Here’s one of the presentations I’ll be making at the AEJMC conference in St. Louis next week. I may have to shorten it a tad because I’m only supposed to speak for 10 minutes. The research represents about a third of my doctoral dissertation, and the paper will be published in Newspaper Research Journal later this year. Let me know if you see any typos.
You can never be sure they’re telling the truth, writes Jack Schafer in Slate. Some interesting points about the similarities to the infamous FBI informant and the age-old journalism technique:
That collaborations between sources and journalists rarely result in murder is something for which we can all be grateful. But the parallels are too many to ignore. Like cops, journalists become tethered to their sources of information. The source’s health becomes the journalist’s health. A reporter assigned to cover a governor or a senator with presidential potential would be short-sheeting his career by savaging his subject. Better to ride the escalator up with the politician and his staff from the statehouse to the White House.
Meanwhile, the astute politician (businessman, celebrity, sports star, academic, etc.) or members of his staff know the value of having a trusted reporter who can convey both good and bad news to the public. If news is sourced anonymously, the public never need be any the wiser about how and why the stories were planted.
Great post about a Afghanistan/Pakistan article in the New York Times totally attributed to unnamed sources. The author counts 24 separate anonymous sources to which the report is attributed:
The source confusion is so rampant that the article approaches unreadability due to the difficulty of tracking who is who. For example, in the sentence “The discussions with Mr. Baradar and the other Taliban were in their early phases, but they seemed promising, the Afghan official said,” we have to go up several paragraphs to remind ourselves who this “person” “is.”
Surely we could get a few of these sources on-the-record. Perhaps we no longer try.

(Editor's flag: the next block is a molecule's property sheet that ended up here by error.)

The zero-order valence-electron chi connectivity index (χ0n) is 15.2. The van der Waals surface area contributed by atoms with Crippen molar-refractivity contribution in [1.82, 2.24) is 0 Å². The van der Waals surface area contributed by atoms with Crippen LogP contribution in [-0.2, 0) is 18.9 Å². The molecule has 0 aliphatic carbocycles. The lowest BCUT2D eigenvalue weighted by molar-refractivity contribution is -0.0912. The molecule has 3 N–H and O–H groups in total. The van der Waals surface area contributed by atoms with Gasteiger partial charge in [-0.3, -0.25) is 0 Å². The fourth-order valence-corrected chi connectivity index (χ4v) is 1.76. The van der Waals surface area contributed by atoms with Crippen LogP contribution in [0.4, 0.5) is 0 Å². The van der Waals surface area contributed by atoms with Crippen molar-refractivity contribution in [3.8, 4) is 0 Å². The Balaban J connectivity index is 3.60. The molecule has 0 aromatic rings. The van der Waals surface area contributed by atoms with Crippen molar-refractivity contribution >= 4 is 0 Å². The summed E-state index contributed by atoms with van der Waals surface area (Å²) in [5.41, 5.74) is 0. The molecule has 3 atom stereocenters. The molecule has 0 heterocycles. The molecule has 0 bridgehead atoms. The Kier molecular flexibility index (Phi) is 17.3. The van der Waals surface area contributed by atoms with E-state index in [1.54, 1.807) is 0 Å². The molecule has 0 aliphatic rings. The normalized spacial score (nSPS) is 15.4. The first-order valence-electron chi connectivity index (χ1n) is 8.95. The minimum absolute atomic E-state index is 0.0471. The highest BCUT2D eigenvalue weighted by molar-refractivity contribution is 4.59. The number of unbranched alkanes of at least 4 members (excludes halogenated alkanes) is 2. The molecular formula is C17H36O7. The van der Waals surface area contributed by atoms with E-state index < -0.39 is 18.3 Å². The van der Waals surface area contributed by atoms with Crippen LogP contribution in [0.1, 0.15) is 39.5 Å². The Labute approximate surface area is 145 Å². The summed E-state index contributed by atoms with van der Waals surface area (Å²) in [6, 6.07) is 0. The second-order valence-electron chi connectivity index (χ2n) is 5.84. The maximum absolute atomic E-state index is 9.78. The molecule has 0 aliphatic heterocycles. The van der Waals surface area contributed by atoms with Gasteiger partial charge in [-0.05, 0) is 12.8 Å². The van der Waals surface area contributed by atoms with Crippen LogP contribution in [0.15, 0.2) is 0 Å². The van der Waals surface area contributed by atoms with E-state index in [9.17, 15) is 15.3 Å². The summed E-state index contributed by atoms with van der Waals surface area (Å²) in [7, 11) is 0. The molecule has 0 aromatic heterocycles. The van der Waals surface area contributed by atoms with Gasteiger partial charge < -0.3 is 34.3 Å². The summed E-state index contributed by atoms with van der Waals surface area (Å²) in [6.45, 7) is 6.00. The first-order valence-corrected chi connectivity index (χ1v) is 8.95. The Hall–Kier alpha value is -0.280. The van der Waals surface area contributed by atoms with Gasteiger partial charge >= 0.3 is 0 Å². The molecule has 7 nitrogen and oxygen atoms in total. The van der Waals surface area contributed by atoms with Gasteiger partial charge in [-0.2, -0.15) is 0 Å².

Auburn quarterback Cameron Newton had three different instances of academic cheating while attending the University of Florida and faced potential expulsion from the university, according to a source.
Newton, considered the front-runner for the Heisman Trophy, attended Florida in 2007 and 2008 before transferring to Blinn College, a junior college in Texas. He first violated Florida’s student honor code by cheating in a class during his freshman year, according to the source.
According to the source, after the student said he had turned in a paper, he and the instructor went through all the submissions and discovered that Newton had put his name on the paper in question.
This report could turn out to be true but that doesn’t mean it’s ethical to publish it. Thayer Evans’ story is based on one, unverified anonymous source.
The author makes no attempt to verify these allegations — even with one other unnamed source. (That technique was once common in journalism; however, practitioners have appeared to abandon it over the last decade.) Furthermore, Evans offered no clues as to the source’s identity or how he came about the information. Is he a casual friend or someone who works for the university? What are his motivations for releasing this information? Also, Evans fails to explain why the source asked for anonymity — presumably because the source is breaking a law by divulging the information. That should be stated clearly in Evan’s article.
In my opinion, this type of reporting represents a clear abuse of anonymous sourcing. At times, journalists must rely upon unnamed sourcing to report the news. Those reports would be received with more credibility if other journalists did not abuse the technique.
You guessed it. One, unverified anonymous source. The Press Trust of India published this report a few days ago that claimed President Obama’s trip to India would cost $200 million a day.
“The huge amount of around $200 million would be spent on security, stay and other aspects of the Presidential visit,” a top official of the Maharashtra Government privy to the arrangements for the high-profile visit said.
The report spread like wildfire and ended up in a few mainstream media accounts. Since then, many outlets have gone on to debunk the account as an extreme exaggeration. (The true cost of the trip is probably more like $5 million per day.)
Another reminder that we should take information attributed to one, unverified source with a grain of salt. Perhaps the press should think twice about granting that type of anonymity.
Here’s a link to Arthur Brisbane’s column in which he grants a former military officer anonymity to question the ethics of the Wikileaks dump. Brisbane has been on the job for about a month and has yet to write a column bemoaning the use of unnamed sources at his newspaper. Former public editors Daniel Okrent, Byron Calame, and Clark Hoyt all criticized the paper’s occasional over-reliance upon unnamed reporting. To my knowledge, they never wrote a column using an anonymous source.